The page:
neljapäev, aprill 16, 2009


We missed our flight to Helsinki by two minutes last week. We arrived at the check-in desk at 7.47 am, to be told by the clerk, a human devoid of all empathy, that two minutes is a long time in aviation. She had closed the flight at 7.45 am.

With our two children, one of whom was fairly sick, we explored other options. Despite the apparent unfairness of the situation, we decided to take a fast ferry to Helsinki and rejoin our journey to New York there.

But there was another problem. The 10 am fast ferry was cancelled due to ice in Helsinki harbor. At this point, I summoned my inner Sonny Corleone. I imagined throwing garbage cans at the Finnair customer service agents, three of whom hung up on me while they went to run my query past their supervisor.

Finally, a compassionate Finnish person arrived at a solution: they would inform the gate at Helsinki that four New York-bound passengers would be arriving a few minutes late. We then boarded a slow ferry to Helsinki that was scheduled to dock at 1 pm. If we took a cab, we could make it to the gate by 1.40 -- just enough time to board. So we relaxed on the ferry and listened to instrumental piano versions of "Garota de Ipanema" while I downed several more coffees -- necessary for supervising my children, as the wife was also under the weather (hence our early morning tardiness).

But there was a problem. A technical problem. The ferry did not dock until 1.20 pm. This allowed us 20 minutes for running the 250 meter long ramp off the ferry, hailing a taxi, speeding through the thickest Helsinki traffic, and getting to the international terminal at Vantaa. Of course we didn't make it. My lungs heavy with fluid from dragging a gigantic suitcase down a ramp at frantic speed, I was almost relieved when they told us that, at 1.53 when we arrived, we could not board the plane.

After going to the transfer desk, hat in hand, children in tow, my breath still heavy, a God of a customer service agent named Lindström decided to book us on a flight the next day. And we would have a full 24 hours to recuperate in the silence of Finnish suburbia. For reasons barely understood by me, I love Finland. Maybe it's because it's the place where I met my wife, or maybe the sky is so blue and trees so green, or maybe even because the people are helpful and unintrusive. Whatever it is, I was glad we were there.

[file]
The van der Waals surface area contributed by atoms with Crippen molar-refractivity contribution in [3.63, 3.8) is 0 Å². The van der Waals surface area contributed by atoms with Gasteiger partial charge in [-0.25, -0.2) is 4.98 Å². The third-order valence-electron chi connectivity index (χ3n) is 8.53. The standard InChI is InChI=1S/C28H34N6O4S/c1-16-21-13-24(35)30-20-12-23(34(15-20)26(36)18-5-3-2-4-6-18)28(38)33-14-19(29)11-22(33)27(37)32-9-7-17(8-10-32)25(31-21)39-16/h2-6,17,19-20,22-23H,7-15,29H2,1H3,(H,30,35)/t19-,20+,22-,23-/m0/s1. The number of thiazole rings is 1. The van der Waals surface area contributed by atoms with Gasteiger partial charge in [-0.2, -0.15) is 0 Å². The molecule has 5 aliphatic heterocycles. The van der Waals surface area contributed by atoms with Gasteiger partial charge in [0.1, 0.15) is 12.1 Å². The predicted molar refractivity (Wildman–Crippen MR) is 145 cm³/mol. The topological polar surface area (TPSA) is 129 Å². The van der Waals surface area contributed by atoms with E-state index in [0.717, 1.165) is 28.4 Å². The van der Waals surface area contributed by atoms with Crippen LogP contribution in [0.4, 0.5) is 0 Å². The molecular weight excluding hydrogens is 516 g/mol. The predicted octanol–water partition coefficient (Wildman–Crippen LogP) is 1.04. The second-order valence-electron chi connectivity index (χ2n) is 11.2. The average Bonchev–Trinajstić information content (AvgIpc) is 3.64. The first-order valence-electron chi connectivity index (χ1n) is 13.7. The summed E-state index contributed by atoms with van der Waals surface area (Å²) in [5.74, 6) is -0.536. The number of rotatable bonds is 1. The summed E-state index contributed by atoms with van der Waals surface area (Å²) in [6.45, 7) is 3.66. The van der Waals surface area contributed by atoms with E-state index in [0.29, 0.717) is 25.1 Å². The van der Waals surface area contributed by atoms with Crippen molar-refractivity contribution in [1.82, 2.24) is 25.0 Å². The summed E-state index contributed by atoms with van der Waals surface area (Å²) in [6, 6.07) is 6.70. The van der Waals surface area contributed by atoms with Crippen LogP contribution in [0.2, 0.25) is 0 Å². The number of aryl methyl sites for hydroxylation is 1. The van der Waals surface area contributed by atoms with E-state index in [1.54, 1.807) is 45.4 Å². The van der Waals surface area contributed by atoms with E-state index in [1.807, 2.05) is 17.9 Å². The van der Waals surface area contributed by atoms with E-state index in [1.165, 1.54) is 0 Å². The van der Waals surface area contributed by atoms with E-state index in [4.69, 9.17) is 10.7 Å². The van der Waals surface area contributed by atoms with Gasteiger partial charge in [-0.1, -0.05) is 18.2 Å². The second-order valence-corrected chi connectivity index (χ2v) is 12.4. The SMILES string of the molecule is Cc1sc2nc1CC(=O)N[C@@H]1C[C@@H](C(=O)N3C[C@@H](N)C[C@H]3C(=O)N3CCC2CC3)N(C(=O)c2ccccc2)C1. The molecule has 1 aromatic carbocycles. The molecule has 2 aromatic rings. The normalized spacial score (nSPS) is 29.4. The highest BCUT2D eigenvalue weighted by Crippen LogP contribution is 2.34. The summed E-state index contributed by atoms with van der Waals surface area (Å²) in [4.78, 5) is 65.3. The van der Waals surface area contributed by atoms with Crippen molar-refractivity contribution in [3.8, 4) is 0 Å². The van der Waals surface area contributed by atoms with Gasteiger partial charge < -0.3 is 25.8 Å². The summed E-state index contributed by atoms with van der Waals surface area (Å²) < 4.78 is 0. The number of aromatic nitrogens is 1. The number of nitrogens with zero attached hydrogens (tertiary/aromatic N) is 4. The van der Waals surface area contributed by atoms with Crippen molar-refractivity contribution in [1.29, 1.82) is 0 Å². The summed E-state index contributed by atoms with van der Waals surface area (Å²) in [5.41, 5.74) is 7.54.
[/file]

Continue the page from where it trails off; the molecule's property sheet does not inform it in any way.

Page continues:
The problem is that I wish it was easier to get there. It is an important place. And to get to this very important place, you either have to take one of two daily small planes or a ferry, that may or may not be running due to the weather. Wouldn't it be great if the politicians who constantly tease us with big ideas about a chunnel-like undersea connection to Helsinki would make good on their word and get to work digging it? Then I wouldn't have to nearly suffer cardiac arrest just to get between two points that are only 80 kilometers (55 miles) apart.

14 kommentaari:

Indrek ütles ...

Well... If you knew there was a tunnel, that wouldn't make any difference on catching the New York plane.

You would take that into consideration (thus leaving home later) and still be two minutes late ;P

Unknown ütles ...

Yeah, I live like 300 metres from my school and I'm always the last one to arrive in class.

TE ütles ...

"Yeah, I live like 300 metres from my school and I'm always the last one to arrive in class." :-D

Triin ütles ...

I would prefer Tallinn to New York direct flight. Or a tunnel to New York. Straight through the earth.

antyx ütles ...

Meh. It would be a bigger job than the Channel Tunnel, and the traffic volume isn't even enough to keep the helicopters in business.

Kristopher ütles ...

I think everyone should travel less. There, now I've gone and been a total party-pooper.

Is "The Garrote of Ipanema" the Johnny Fontaine cover of "The Girl from Ipanema"?

Colm ütles ...

Ouch. Not the best of situations. Hope your girls have recovered from the excitement.

matude ütles ...

Very odd and unfortunate that you missed the plane by 2 minutes. Usually they are very helpful in these situations, if the plane hasn't already taxied to the runway they can always contact the crew and stall the flight.